In what sounds like desperate writers shamelessly retreading familiar territory to come up with a plot for Indiana Jones 5, the long sought after Holy Grail appears to have been found, at least according to two Spanish historians.
Leon University Medieval History lecturer Margarita Torres and Art Historian Jose Manuel Ortega Del Rio have spent three years researching the history of the 2,000-odd year old artifact, whose actual existence as always been debated as its literary origins aren't Biblical but rather reside within the realm of Arthurian legend. The pair released a book last week, Los Reyes del Grial(The Kings of the Grail), which detailed their research and findings.
Torres recently told the The Irish Times, "This is a very important discovery because it helps solve a big puzzle. We believe this could be start of a wonderful stage of research."
The Holy Grail, however, isn't entirely the Holy Grail. The cup, the historians claim, actually resides within another antique cup which has resided in a museum in the Basilica of San Isidoro, a church in the town of Leon, in northern Spain. Made of agate, gold, and onyx, as well as encrusted with jewels, the alleged Grail is actually two cups joined together. The cup, known as the Chalice of Infanta Dona Urruca, has been there since the 11th century. It is named after Urraca of Zamora, one five children of Ferdinand I the Great, who received the city of Zamora as her inheritance. A romanticized version of her story is told in the Cantar di Mio Cid (translated as The Song of My Cid) as well as in Robert Southey's Chronicle of the Cid. The Chalice of Infanta Dona Urruca had been offered to Ferdinand, King of Leon from 1037 to 1065, as a peace offering by an emir from a Spanish Muslim kingdom, according to Torres.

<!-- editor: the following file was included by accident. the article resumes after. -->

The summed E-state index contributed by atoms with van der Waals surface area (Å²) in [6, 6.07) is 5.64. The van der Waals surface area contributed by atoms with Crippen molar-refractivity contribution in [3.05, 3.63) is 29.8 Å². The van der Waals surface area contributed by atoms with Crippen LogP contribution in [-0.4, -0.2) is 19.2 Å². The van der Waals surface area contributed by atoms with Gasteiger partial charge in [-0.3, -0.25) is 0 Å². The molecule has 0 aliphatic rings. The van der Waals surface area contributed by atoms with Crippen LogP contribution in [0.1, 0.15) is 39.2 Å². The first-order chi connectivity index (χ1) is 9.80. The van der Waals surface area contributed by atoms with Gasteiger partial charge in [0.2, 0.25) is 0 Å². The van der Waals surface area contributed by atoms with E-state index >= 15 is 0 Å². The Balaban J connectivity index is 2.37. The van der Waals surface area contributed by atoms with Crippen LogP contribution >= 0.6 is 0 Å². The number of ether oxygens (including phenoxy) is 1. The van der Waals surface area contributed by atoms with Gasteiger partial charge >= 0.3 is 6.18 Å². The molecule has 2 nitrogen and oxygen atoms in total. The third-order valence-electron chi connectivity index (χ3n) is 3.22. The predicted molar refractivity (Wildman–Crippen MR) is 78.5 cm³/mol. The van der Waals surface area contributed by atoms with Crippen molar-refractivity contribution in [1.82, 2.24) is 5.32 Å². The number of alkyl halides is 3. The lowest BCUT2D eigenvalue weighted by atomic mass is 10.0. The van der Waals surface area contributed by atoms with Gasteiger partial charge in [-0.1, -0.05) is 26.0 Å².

Torres says that she and del Rio stumbled upon a lucky break when they found two Egyptian parchments at the University of al-Azhar in 2011. The parchments detailed how Muslims took the Holy Grail from Jerusalem to Cairo, where it made its way to Denia and eventually into the hands of King Ferdinand. In speaking to The Irish Times, Torres said:
"The only chalice that could be considered the chalice of Christ is that which made the journey to Cairo and then from Cairo to León – and that is this chalice."
A report in The Guardian states that curators at the Basilica of San Isidoro had to remove the cup from display Friday after visitors flooded museum when the claims of it being the Holy Grail surface last week. The museum director, Raquel Jaen, told the Agence France-Presse, "It was in a very small room where it was not possible to admire it to the full", and that a larger exhibition space is currently being sought.